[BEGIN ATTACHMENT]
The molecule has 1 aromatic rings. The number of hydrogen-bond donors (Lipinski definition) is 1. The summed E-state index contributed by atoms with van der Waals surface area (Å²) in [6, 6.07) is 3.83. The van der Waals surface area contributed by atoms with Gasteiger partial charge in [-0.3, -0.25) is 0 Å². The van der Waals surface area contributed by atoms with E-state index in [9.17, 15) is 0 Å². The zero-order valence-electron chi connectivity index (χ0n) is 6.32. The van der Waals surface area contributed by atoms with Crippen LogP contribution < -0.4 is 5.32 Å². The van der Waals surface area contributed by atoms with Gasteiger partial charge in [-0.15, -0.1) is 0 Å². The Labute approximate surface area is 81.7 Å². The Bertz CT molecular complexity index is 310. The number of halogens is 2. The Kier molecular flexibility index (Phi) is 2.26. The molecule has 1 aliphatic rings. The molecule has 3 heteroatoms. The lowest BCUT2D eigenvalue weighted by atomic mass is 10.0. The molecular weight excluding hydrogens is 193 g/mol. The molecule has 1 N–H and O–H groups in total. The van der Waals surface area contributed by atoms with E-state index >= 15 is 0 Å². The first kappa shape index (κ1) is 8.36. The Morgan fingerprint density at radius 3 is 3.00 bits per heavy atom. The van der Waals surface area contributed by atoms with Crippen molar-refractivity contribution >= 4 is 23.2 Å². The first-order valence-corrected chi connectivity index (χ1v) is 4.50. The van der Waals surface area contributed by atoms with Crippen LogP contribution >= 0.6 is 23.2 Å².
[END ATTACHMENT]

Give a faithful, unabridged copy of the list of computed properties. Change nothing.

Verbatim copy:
The molecule has 1 aromatic rings. The number of hydrogen-bond donors (Lipinski definition) is 1. The summed E-state index contributed by atoms with van der Waals surface area (Å²) in [6, 6.07) is 3.83. The van der Waals surface area contributed by atoms with Gasteiger partial charge in [-0.3, -0.25) is 0 Å². The van der Waals surface area contributed by atoms with E-state index in [9.17, 15) is 0 Å². The zero-order valence-electron chi connectivity index (χ0n) is 6.32. The van der Waals surface area contributed by atoms with Crippen LogP contribution < -0.4 is 5.32 Å². The van der Waals surface area contributed by atoms with Gasteiger partial charge in [-0.15, -0.1) is 0 Å². The Labute approximate surface area is 81.7 Å². The Bertz CT molecular complexity index is 310. The number of halogens is 2. The Kier molecular flexibility index (Phi) is 2.26. The molecule has 1 aliphatic rings. The molecule has 3 heteroatoms. The lowest BCUT2D eigenvalue weighted by atomic mass is 10.0. The molecular weight excluding hydrogens is 193 g/mol. The molecule has 1 N–H and O–H groups in total. The van der Waals surface area contributed by atoms with E-state index >= 15 is 0 Å². The first kappa shape index (κ1) is 8.36. The Morgan fingerprint density at radius 3 is 3.00 bits per heavy atom. The van der Waals surface area contributed by atoms with Crippen molar-refractivity contribution >= 4 is 23.2 Å². The first-order valence-corrected chi connectivity index (χ1v) is 4.50. The van der Waals surface area contributed by atoms with Crippen LogP contribution >= 0.6 is 23.2 Å².